As for the 15M, it entered a period of ‘latency’ after the successful protest of October 15 (‘15O’) when the decision was taken to focus on activism at the neighbourhood level, which has rendered it less visible than the union-led protests. In this period, there have been discussions, articulated mainly through social networks, on the limits of mobilization and protest and the need to kick-start a constitutional process that can lead to the transformation of the Spanish political and economic system in its entirety. The call to ‘occupy’ Congress on September 25, with which this piece began, arose from this debate. Despite much hesitation in the local assemblies on whether to support it, due to the diverse nature of those who called it, its success has managed to put the 15M back onto the political agenda.
Changes in the political cycle
The political situation in Spain has changed dramatically since May 2011, when the 15M movement first emerged. It was then that the ruling Socialist party was forced by the EU institutions to lay aside its reform agenda and instead react paternalistically to the outbreak of square occupations called by the 15M movement. Then, on November 20, the conservative PP won the general elections and imposed an austerity programme centred on public-service privatisation, administrative re-centralisation and the criminalisation of protest. This situation is creating a growing polarization of Spanish society, which results in this increase in social protest on the one hand, but also in the emergence of alternative ways to overcome the crisis – such as the push for independence of the Catalan region.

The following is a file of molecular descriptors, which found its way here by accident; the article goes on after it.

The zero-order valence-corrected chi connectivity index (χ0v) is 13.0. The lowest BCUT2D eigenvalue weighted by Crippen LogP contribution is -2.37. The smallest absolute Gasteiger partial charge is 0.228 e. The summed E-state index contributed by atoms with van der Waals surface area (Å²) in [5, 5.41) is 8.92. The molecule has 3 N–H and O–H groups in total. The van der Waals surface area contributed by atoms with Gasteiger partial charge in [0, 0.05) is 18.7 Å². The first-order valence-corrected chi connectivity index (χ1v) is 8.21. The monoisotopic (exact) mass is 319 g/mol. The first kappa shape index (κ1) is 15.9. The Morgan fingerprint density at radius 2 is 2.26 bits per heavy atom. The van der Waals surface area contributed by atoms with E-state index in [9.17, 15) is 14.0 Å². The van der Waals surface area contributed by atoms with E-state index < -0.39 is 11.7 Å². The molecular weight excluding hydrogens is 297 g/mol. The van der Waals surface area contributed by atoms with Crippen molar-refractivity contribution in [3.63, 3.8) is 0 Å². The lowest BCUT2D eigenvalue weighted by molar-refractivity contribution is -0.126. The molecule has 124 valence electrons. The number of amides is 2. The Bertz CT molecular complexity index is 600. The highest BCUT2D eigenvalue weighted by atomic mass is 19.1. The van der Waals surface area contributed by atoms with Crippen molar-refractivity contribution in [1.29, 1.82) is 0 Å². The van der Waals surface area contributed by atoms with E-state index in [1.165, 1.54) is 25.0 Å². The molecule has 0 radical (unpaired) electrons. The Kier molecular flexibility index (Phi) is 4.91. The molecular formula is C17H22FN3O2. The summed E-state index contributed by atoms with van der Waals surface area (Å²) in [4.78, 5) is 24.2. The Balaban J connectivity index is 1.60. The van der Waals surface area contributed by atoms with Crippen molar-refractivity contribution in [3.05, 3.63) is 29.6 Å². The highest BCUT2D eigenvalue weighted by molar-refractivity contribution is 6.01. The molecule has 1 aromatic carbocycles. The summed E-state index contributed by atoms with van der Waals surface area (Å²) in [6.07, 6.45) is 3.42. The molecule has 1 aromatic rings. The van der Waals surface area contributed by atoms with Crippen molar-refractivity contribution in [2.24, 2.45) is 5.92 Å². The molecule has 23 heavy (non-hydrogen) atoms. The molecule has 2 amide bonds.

The Catalan way
The 25S protest had little echo in the Catalan political debate, which has been revolving around the possibility of self-determination since September 11, when one and a half million people took to the streets of Barcelona to demand independence from Spain. While the demand for greater self-government has been present in Catalan politics since the end of the dictatorship thirty five years ago, it had never before been so clearly and radically spelled out. There are many factors that contribute to explaining this surge in Catalan ‘independentism’ - the existence of a distinct Catalan identity and language, the crisis of the Spanish regional model, the inadequacy of the system used to calculate how much money is transferred to the regions to fulfil their responsibilities, the fear of a recentralisation drive led by the PP, the widespread anxiety caused by the economic situation, recent corruption scandals and the political usefulness to the Catalan conservative ruling party of a discourse centred on the national question and not on the economic crisis. The demand for independence, however, is not confined to supporters of the ruling party, which, we could argue, has had to adapt itself to the radicalism of the streets –‘independentism’ is a movement that cuts across the spectrum, permeating all sectors of the Catalan population, and finding support both to the Left and the Right.